For years, Lawrence Lessig dedicated himself to reforming intellectual property law, hoping to facilitate the open culture so suited to the Internet era. As a founding board member of Creative Commons and a former board member of the Electronic Frontier Foundation, he has done as much as anyone to advance that cause. In recent years, however, the renowned Harvard Law School professor, political activist, and author of the bestselling “Republic, Lost,” has turned the bulk of his attention to a broader problem: a broken political system that no longer serves most citizens.
In "One Way Forward," he builds on his recent campaign-finance-reform themed book to present a clear-eyed, bipartisan manifesto for revolution just when we need it the most. Available now as a Byliner Original, it is a rousing, eloquent, and ultimately optimistic call to action for Americans of all political persuasions. Notable in these viciously partisan times, Lessig pitches his address equally to Occupy Wall Streeters, Tea Party Patriots, independents, anarchists, and baffled citizens of the American middle, all of whom are ill-served by the status quo. Despite serious political differences, he argues, we can—and must—change the system for the better, for at the core of our government, he says, is “a legal corruption.” In other words: money. The job of politics has been left to a tiny slice of Americans who dominate campaign finance and exert a disproportionate influence on lawgivers as a result. This, he writes, “is a dynamic that would be obvious to Tony Soprano or Michael Corleone but that is sometimes obscure to political scientists: a protection racket that flourishes while our Republic burns.”
“We don’t need to destroy wealth,” Lessig declares. “We need to destroy the ability of wealth to corrupt our politics.” With the common-sense idealism of his hero, Henry David Thoreau, Lessig shows how Americans can take back their country, and he provides a concrete and surprisingly practical set of instructions for doing it.
On several occasions, Lessig has written about reforming government at magazine length. In 2009 he questioned whether we've taken transparency too far. "How could anyone be against transparency? Its virtues and its utilities seem so crushingly obvious. But I have increasingly come to worry that there is an error at the core of this unquestioned goodness. We are not thinking critically enough about where and when transparency works, and where and when it may lead to confusion, or to worse," he writes. "And I fear that the inevitable success of this movement--if pursued alone, without any sensitivity to the full complexity of the idea of perfect openness--will inspire not reform, but disgust. The "naked transparency movement," as I will call it here, is not going to inspire change. It will simply push any faith in our political system over the cliff."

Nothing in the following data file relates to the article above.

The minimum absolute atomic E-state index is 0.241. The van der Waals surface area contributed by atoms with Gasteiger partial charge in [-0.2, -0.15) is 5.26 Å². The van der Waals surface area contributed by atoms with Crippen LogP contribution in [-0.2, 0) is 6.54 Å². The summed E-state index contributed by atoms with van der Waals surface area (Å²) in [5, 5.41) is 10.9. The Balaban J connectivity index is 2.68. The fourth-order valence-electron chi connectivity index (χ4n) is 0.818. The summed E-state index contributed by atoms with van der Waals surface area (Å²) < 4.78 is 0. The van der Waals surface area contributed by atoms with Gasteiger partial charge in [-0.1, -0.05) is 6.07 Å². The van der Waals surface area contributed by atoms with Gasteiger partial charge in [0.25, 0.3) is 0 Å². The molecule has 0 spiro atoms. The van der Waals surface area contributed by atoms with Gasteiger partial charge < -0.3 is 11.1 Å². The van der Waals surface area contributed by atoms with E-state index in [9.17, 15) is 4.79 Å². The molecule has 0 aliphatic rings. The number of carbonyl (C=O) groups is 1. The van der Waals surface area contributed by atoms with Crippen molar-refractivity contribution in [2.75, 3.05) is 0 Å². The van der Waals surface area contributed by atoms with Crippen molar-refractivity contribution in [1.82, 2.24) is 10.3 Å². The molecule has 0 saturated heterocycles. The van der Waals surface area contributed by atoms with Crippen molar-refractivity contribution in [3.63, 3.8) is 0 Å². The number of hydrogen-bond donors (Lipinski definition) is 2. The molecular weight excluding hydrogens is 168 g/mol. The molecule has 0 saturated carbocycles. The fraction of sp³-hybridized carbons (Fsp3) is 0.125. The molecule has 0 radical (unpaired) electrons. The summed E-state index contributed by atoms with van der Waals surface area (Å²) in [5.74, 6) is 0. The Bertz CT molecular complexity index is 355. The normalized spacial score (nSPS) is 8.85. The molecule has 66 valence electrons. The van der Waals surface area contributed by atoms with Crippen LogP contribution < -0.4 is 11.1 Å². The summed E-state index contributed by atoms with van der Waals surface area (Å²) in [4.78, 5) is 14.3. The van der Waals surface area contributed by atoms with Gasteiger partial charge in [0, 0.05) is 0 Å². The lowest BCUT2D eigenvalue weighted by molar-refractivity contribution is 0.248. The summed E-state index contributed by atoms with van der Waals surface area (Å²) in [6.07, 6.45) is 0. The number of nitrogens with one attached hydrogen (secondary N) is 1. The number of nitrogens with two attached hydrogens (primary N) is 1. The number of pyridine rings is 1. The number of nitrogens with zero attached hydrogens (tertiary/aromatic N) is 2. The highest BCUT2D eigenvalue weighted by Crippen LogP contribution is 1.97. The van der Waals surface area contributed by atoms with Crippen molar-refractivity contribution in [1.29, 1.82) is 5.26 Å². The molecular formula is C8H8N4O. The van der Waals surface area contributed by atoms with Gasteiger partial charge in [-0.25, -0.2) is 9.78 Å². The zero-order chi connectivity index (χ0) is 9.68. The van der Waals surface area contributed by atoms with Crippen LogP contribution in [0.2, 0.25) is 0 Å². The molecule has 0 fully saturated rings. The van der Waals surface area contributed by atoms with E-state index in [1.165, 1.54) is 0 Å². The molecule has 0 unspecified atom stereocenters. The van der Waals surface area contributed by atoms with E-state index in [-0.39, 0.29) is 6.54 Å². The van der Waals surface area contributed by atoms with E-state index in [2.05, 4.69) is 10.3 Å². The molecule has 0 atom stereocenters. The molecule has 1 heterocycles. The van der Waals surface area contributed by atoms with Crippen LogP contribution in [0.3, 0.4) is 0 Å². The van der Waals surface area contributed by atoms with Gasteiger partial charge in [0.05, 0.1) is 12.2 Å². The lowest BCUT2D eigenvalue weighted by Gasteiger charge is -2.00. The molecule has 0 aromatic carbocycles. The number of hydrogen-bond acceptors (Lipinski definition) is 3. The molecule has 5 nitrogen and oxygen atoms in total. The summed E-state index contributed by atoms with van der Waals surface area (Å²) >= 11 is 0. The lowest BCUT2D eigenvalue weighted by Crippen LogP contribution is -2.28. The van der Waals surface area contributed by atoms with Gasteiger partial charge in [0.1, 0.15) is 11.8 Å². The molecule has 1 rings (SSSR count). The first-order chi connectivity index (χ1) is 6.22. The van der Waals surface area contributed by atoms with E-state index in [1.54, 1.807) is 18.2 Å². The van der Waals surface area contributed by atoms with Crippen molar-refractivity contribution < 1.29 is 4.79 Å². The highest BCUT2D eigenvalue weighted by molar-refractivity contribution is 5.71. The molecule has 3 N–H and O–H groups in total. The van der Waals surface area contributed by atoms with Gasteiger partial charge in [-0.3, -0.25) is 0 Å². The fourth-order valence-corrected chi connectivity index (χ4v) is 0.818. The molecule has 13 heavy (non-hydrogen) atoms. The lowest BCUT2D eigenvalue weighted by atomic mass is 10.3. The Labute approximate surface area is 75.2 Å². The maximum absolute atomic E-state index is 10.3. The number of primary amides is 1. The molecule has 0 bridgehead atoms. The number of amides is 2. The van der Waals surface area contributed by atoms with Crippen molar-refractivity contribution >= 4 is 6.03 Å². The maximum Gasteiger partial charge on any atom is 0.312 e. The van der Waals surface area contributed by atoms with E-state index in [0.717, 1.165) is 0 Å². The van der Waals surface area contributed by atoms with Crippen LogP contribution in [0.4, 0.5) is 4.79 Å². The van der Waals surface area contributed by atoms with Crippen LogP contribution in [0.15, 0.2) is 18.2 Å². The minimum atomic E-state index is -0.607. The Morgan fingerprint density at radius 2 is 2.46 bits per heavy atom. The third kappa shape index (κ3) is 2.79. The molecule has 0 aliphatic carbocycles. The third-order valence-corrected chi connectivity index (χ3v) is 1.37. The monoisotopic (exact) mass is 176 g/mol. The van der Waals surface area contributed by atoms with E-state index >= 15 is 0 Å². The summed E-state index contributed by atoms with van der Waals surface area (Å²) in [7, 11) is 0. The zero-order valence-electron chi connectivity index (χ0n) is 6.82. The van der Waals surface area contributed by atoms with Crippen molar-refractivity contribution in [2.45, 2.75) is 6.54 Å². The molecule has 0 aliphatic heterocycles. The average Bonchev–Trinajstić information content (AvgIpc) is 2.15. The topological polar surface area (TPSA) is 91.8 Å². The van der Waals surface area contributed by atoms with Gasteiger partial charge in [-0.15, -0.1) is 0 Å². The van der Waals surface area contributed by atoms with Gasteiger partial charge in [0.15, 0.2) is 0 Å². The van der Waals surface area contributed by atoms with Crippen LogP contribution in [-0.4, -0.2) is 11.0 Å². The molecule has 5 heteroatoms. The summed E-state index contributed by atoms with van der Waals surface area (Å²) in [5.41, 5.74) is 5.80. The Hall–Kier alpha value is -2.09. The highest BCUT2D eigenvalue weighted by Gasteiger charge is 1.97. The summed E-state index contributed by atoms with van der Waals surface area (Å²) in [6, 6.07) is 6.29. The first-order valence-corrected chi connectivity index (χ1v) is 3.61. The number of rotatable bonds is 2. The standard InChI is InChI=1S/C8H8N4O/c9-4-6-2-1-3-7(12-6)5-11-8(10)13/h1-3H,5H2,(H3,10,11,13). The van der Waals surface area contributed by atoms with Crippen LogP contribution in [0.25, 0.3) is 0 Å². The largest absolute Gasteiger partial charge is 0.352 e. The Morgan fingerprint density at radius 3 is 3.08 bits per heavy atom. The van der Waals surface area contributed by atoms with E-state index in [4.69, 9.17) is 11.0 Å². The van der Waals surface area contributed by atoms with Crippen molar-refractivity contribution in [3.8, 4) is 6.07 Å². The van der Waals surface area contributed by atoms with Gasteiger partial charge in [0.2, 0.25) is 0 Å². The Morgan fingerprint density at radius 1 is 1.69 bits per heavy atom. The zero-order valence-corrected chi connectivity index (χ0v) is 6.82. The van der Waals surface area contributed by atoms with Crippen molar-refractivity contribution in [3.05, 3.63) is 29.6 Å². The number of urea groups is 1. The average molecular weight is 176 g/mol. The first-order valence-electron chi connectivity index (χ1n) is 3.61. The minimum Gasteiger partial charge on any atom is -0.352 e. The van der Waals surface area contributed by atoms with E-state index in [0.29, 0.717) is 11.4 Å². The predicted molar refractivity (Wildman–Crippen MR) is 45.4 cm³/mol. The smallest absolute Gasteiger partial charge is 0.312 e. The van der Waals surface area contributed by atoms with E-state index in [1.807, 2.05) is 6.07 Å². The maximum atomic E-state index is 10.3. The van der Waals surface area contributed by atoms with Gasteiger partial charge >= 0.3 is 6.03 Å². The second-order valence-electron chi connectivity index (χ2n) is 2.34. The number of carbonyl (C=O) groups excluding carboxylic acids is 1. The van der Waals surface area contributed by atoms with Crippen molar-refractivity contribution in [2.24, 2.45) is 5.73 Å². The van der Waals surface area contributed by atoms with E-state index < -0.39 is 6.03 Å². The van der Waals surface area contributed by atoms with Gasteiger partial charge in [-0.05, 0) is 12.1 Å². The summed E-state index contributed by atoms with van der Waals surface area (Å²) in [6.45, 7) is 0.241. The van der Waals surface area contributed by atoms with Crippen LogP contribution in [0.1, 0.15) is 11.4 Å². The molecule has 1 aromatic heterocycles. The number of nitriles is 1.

In 2010 he tried to pinpoint where hope and change went wrong. "A year into the presidency of Barack Obama, it is already clear that this administration is an opportunity missed. Not because it is too conservative. Not because it is too liberal. But because it is too conventional. Obama has given up the rhetoric of his early campaign--a campaign that promised to 'challenge the broken system in Washington' and to 'fundamentally change the way Washington works.' Indeed, 'fundamental change' is no longer even a hint," he wrote. "Instead, we are now seeing the consequences of a decision made at the most vulnerable point of Obama's campaign--just when it seemed that he might really have beaten the party's presumed nominee. For at that moment, Obama handed the architecture of his new administration over to a team that thought what America needed most was another Bill Clinton."
Robert G. Kaiser wrote the definitive article on the rise of lobbying in Washington, D.C. "Cassidy & Associates became the biggest lobbying firm in town. Its success contributed to an explosion of lobbying as imitators tried to copy the Cassidy method," he noted. "Lobbyists became important sources of cash for the politicians they lobbied, and as campaigns became ever more expensive, lobbyists' contributions became ever more important. Over time, the rise of lobbying helped create a new culture of wealth in the nation's capital. And Gerald Cassidy himself amassed a fortune of more than $100 million."
Andrew Ferguson told the story of how Jack Abramoff signaled the end of the Republican revolution that brought that party to power. And Nicholas Confessore also writes about "how the GOP disciplined K Street and made Bush supreme."